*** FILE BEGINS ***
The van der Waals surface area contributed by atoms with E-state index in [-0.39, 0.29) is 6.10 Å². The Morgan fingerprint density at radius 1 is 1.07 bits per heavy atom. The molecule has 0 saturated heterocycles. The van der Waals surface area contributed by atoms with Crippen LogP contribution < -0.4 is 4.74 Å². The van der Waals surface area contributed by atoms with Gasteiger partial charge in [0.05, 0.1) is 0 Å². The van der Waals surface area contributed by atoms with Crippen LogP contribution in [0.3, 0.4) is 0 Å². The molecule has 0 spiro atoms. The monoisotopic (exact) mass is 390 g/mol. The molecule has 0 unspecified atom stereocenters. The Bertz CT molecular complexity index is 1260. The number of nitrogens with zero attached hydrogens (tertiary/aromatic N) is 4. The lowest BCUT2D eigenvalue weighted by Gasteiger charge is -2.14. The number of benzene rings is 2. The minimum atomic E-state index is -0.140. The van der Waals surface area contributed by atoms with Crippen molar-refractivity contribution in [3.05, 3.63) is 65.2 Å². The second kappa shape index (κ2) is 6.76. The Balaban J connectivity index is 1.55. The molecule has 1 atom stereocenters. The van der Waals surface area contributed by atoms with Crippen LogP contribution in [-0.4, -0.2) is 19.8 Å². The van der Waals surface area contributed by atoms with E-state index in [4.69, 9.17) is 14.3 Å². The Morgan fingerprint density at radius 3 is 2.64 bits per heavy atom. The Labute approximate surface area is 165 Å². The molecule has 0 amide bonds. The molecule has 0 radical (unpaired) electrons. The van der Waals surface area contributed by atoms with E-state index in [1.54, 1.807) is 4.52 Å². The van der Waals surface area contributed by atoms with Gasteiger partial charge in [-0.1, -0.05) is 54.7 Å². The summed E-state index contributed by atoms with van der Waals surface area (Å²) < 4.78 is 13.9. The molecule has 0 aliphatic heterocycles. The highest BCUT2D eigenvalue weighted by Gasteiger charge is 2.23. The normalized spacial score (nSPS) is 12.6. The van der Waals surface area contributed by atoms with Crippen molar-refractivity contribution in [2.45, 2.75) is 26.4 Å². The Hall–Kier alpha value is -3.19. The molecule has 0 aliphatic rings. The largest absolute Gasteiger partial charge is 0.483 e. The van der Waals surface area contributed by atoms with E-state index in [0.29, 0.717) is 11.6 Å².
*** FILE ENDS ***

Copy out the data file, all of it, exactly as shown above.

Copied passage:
The van der Waals surface area contributed by atoms with E-state index in [-0.39, 0.29) is 6.10 Å². The Morgan fingerprint density at radius 1 is 1.07 bits per heavy atom. The molecule has 0 saturated heterocycles. The van der Waals surface area contributed by atoms with Crippen LogP contribution < -0.4 is 4.74 Å². The van der Waals surface area contributed by atoms with Gasteiger partial charge in [0.05, 0.1) is 0 Å². The van der Waals surface area contributed by atoms with Crippen LogP contribution in [0.3, 0.4) is 0 Å². The molecule has 0 spiro atoms. The monoisotopic (exact) mass is 390 g/mol. The molecule has 0 unspecified atom stereocenters. The Bertz CT molecular complexity index is 1260. The number of nitrogens with zero attached hydrogens (tertiary/aromatic N) is 4. The lowest BCUT2D eigenvalue weighted by Gasteiger charge is -2.14. The number of benzene rings is 2. The minimum atomic E-state index is -0.140. The van der Waals surface area contributed by atoms with Crippen molar-refractivity contribution in [3.05, 3.63) is 65.2 Å². The second kappa shape index (κ2) is 6.76. The Balaban J connectivity index is 1.55. The molecule has 1 atom stereocenters. The van der Waals surface area contributed by atoms with Crippen LogP contribution in [-0.4, -0.2) is 19.8 Å². The van der Waals surface area contributed by atoms with E-state index in [4.69, 9.17) is 14.3 Å². The Morgan fingerprint density at radius 3 is 2.64 bits per heavy atom. The Labute approximate surface area is 165 Å². The molecule has 0 amide bonds. The molecule has 0 radical (unpaired) electrons. The van der Waals surface area contributed by atoms with E-state index in [1.54, 1.807) is 4.52 Å². The van der Waals surface area contributed by atoms with Gasteiger partial charge in [-0.1, -0.05) is 54.7 Å². The summed E-state index contributed by atoms with van der Waals surface area (Å²) < 4.78 is 13.9. The molecule has 0 aliphatic heterocycles. The highest BCUT2D eigenvalue weighted by Gasteiger charge is 2.23. The normalized spacial score (nSPS) is 12.6. The van der Waals surface area contributed by atoms with Crippen molar-refractivity contribution in [2.45, 2.75) is 26.4 Å². The Hall–Kier alpha value is -3.19. The molecule has 0 aliphatic rings. The largest absolute Gasteiger partial charge is 0.483 e. The van der Waals surface area contributed by atoms with E-state index in [0.29, 0.717) is 11.6 Å².